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Eagle Bulk Shipping (EGLE) +14.1% AH after reaching a debt restructuring deal. $1.13B in debt...

Eagle Bulk Shipping (EGLE) +14.1% AH after reaching a debt restructuring deal. $1.13B in debt outstanding through a revolving credit facility will be turned into a term loan due at the end of 2015, with a possible 18-month extension. Eagle will receive a new $20M credit facility, and all debt outstanding via its current credit agreement will carry an interest rate of LIBOR plus 6%. Creditors will receive warrants convertible into common stock equal to 20% of current outstanding shares. (PR)
Comments (2)
  • alphaman
    , contributor
    Comments (156) | Send Message
    I would sell my shares in this company but I am way too late. I did not cut my losses when I should have. I think I should just treat my shares as call options. Any thoughts or comments?
    20 Jun 2012, 10:24 PM Reply Like
  • crappercan
    , contributor
    Comment (1) | Send Message
    This info on the restructuring of Eagle's debt have been rumored in the shipping market for some time. I have personally been long since the lows around $2.50 as yday's news was unavoidable. Trust that the recent extreme volatility of the stock has had something to do with same.


    On generic note; The market that Eagle operates in around S.E. Asia has swung back into action in recent days and there have been numerous "above market average" fixtures for those owners/operators that had tonnage prompt and available mainly for the Indonesia Coal trade.
    While this would be considered seasonal or temporary regional rally, the main questionis "How long will this last?" as tonnage inevitably chases the cargoes, more and more ships relocate and as available tonnage increases the window for earning good rates starts to close.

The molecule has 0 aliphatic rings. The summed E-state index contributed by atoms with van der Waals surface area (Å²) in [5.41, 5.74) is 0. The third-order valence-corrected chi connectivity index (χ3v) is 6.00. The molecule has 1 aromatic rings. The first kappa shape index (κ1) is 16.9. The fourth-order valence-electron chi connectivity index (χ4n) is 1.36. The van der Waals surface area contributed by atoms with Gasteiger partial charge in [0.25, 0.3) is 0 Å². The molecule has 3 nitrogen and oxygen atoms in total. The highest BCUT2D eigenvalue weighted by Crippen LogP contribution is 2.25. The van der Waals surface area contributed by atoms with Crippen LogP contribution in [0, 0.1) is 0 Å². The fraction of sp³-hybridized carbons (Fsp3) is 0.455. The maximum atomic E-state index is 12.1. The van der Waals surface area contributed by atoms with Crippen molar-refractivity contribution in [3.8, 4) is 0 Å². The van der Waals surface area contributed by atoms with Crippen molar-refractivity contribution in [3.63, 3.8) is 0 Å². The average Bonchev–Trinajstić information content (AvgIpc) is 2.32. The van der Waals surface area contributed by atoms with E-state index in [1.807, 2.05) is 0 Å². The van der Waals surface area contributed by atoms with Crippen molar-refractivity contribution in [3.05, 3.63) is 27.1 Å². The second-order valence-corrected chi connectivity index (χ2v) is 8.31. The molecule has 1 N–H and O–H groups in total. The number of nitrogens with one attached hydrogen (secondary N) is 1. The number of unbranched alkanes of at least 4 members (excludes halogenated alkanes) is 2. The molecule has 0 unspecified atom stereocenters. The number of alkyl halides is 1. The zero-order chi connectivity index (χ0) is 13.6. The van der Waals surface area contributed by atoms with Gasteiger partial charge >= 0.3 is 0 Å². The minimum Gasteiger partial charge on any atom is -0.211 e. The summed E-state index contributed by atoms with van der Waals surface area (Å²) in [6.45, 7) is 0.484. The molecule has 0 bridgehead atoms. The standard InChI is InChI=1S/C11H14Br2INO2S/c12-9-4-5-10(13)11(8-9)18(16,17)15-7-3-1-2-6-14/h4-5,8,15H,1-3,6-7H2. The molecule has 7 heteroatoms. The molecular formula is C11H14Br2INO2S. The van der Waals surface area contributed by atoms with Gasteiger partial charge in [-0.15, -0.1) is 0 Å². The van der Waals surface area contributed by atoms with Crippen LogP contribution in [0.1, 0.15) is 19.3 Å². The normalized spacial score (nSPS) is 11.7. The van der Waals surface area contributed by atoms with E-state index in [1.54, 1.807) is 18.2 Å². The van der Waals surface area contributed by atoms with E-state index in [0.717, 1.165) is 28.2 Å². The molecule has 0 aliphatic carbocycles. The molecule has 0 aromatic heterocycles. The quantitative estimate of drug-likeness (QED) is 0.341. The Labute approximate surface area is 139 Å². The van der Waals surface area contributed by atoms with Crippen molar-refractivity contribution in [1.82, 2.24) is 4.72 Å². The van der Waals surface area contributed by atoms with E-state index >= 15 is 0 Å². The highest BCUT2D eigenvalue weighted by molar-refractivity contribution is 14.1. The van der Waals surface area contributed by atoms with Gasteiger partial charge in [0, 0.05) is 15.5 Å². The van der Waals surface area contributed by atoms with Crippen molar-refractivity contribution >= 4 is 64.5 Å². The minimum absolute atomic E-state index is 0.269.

The current going rates for the Indo/India Coal trades for Handy and Supra's is around $12-13K/day.


    The impact has already filtered through to the Baltic Dry Index where all of the positive movement in the markets has been for panamax / handymax tonnage.


    The good news clearly doesn't extend to the Cape sector though with rates in the doldrums. This week we are seeing US$3,500/day averages so we are perilously close to the post-Lehman collapse lows of US$2,300/day. It seems like a lifetime ago but today 4 years ago you would have had to pay $230,000 per day to fix a Cape. The glut of tonnage in this sector continues to grow and with such massive supply-side expansion it's hardly surprising that most brokers enter the traditional summer lull feeling rather depressed when it comes to anything to do with capes. Hopes of a rebound in Chinese iron ore demand have so far failed to deliver much direction to the market and as we approach July / August most brokers discount the possibility of noiceable gains in this area - largely because the summer months are generally accompanied by a fall off in coal imports to China.
    21 Jun 2012, 01:23 AM Reply Like
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